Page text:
I have very limited therapeutic options treating a patient with extensively Drug resistant TB. However there is no evidence in the literature of the association of these two drugs in a regimen. They are now commercially available however there is little consensus to adding them together given the paucity of safety data. Has anyone managed to give the two drugs together, where there any adverse events and/or increases in QTc?
Dear Dr. Piccini and colleagues,
Many thanks for sending e a full text version of Paraesthesia after Local Anaesthetics: An Analysis of Reports to the FDA Adverse Event Reporting System. It is a very important work.
You may be interested in my continued research subsequent to my 2006 paper that you kindly referred in your article.
If you send me your e mail address, I would be more than happy to send you my recent works, a combined clinical- and registry study, and an animal experiment.
Søren Hillerup, PhD, Dr Odont.
Professor em., Maxillofacial Surgery
Should patients be able to choose whether they are given treatments that have risks, if they are told what the risks are? In relation to macular degeneration, the trials into stem cells as a cure won't be offered to patients for a very long time, even though it is very promising. Patients that are currently suffering from the condition will have irreversible damage to their eyes before stem cells are offered.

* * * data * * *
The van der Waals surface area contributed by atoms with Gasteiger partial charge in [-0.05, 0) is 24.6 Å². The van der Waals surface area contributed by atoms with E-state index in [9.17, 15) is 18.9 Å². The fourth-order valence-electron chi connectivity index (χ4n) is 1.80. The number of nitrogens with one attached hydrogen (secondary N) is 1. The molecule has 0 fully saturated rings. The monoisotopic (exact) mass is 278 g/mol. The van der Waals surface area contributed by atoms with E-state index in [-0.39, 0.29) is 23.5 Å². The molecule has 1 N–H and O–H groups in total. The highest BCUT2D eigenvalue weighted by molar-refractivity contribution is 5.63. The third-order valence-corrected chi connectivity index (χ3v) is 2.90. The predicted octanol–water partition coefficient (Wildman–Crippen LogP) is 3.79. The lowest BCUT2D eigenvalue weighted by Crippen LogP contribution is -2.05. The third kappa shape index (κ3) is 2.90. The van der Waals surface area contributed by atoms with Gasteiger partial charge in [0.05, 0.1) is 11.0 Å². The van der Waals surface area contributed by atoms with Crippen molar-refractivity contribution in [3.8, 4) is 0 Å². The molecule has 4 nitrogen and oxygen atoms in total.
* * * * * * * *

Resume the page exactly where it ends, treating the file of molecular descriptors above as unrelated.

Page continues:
With the concern over adverse side effects of synthetic chemicals, millions of people across the world are turning back to plant derived healthcare and other products. The world market for such products including pharmaceuticals, nutraceuticals, fragrances, flavours, biopesticides and colour ingredients, alone exceeds several billion dollars per year. However, the major challenges in this sector are with the overall quality, safety and efficacy of these products. The claims and other information provided on the label may be far from what is in the pack. Just because an herb is natural does not mean that it is safe. Nevertheless, if herbal products are to assume a respected place in the market and society, more reliable and credible means and ways as well as greater authoritative regulatory directives for quality and safety of the herbal products are warranted. In this context, the question is to what extent the existing scientific standards and regulatory norms are adequate and effective for ensuring the quality and safety of herbal products?